Yes, in Canada, if you have a financed car, the lender will typically require you to maintain full coverage on the vehicle for the duration of the loan. This is to protect their financial interest in the car. Here’s what “full coverage” usually implies:

  1. Collision Coverage: This covers damages to your vehicle if you’re involved in a collision, whether with another vehicle or an object.
  2. Comprehensive Coverage: This covers damages to your car caused by events other than collisions, such as theft, fire, vandalism, or natural disasters.

The reason lenders require this level of coverage is simple: until you’ve paid off the loan, the lender technically has a stake in the vehicle. They want to ensure that if anything happens to the car, the value of their collateral (the car) is protected.

If you drop full coverage and only keep the mandatory provincial coverage (which typically only includes third-party liability) and something happens to the vehicle, you would still owe the remaining balance to the lender but might not have a functioning vehicle or the means to repair or replace it.

Additionally, if the lender discovers you’ve dropped the required coverage, they could take actions such as:

  • Forcing you to reinstate the necessary coverage.
  • Adding their own insurance to your loan (force-placed insurance), which can be significantly more expensive and provide less coverage than what you might have chosen for yourself.
  • Declaring the loan in default and possibly repossessing the vehicle.

When You Finance a Car Does it Include Insurance?

No, financing a car typically does not include insurance. While some lenders may offer insurance as an optional add-on to a car loan, the cost of insurance is usually not included in the loan itself.

If you have a financed car, you will need to purchase your own insurance coverage, either through your own insurance company or through one recommended by your lender. Your lender may require you to have comprehensive and collision coverage, which is designed to protect the lender’s investment in the vehicle, and will pay out if the vehicle is damaged or destroyed in an accident.

The exact requirements for insurance can vary depending on the lender, so it’s a good idea to check with your lender to see what they require. If you don’t carry the required insurance, your lender may purchase insurance on your behalf, which can be more expensive than if you were to purchase it yourself.

What Happens If I Get Into An Accident With a Financed Vehicle?

If you get into an accident with a financed vehicle in Canada, several steps and considerations come into play. Here’s a general overview of what might happen:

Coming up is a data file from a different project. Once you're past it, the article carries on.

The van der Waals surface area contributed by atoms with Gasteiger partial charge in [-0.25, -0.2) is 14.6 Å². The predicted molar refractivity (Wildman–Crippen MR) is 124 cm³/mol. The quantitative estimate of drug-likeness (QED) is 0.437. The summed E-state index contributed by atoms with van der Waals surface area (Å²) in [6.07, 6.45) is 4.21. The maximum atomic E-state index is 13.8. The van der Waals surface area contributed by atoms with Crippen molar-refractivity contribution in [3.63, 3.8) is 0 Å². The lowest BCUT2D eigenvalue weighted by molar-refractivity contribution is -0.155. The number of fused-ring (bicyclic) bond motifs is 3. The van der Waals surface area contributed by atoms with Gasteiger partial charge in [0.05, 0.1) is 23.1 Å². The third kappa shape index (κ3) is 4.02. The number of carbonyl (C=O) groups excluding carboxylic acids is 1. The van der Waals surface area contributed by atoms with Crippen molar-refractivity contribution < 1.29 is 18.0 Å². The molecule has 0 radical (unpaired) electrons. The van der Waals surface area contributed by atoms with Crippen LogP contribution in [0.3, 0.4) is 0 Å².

1. Immediate Actions After the Accident:
    • Safety First: Ensure everyone is safe. If anyone is injured, call for medical assistance.
    • Notify Authorities: Depending on the severity of the accident and local laws, you might need to inform the police. Some provinces mandate reporting any accident where damage exceeds a certain dollar amount.
    • Exchange Information: Collect information from all involved parties, including names, contact details, insurance details, and vehicle details.
    • Document the Scene: Take photos of the accident scene, the damages to all vehicles, and any relevant road signs or signals.
  2. Notify Your Insurance Company:
    • Inform your insurance company about the accident as soon as possible. They will guide you through their claims process.
    • Your insurer will determine if your claim is valid and if you’re at fault or not. Being at fault can affect your future insurance premiums.
  3. Vehicle Repairs:
    • If your vehicle needs repairs, your insurance company will typically provide guidance on approved repair facilities.
    • The repair cost will be covered by your insurance if you have collision coverage, minus your deductible. If you’re not at fault, the at-fault driver’s insurance might cover the expenses.
  4. Financed Vehicle Implications:
    • Keep Paying Your Loan: Regardless of the accident, you must continue making payments on your car loan.
    • Total Loss Scenario: If your car is deemed a total loss (it would cost more to repair than its actual value), the insurance company would typically pay out the car’s market value. If this amount is less than what you owe on your loan, you would be responsible for the difference unless you have Gap insurance. Gap insurance covers the difference between the vehicle’s value and the remaining loan amount.
  5. Possible Premium Increase:
    • If you’re found at fault for the accident, your insurance premiums may increase at renewal time. However, if you’re not at fault or if your province has a no-fault insurance system, your rates might not be affected.
  6. Consider Legal Implications:
    • Depending on the nature of the accident, there could be legal consequences or lawsuits. It’s essential to be honest and detailed in your reports to both the authorities and your insurance company.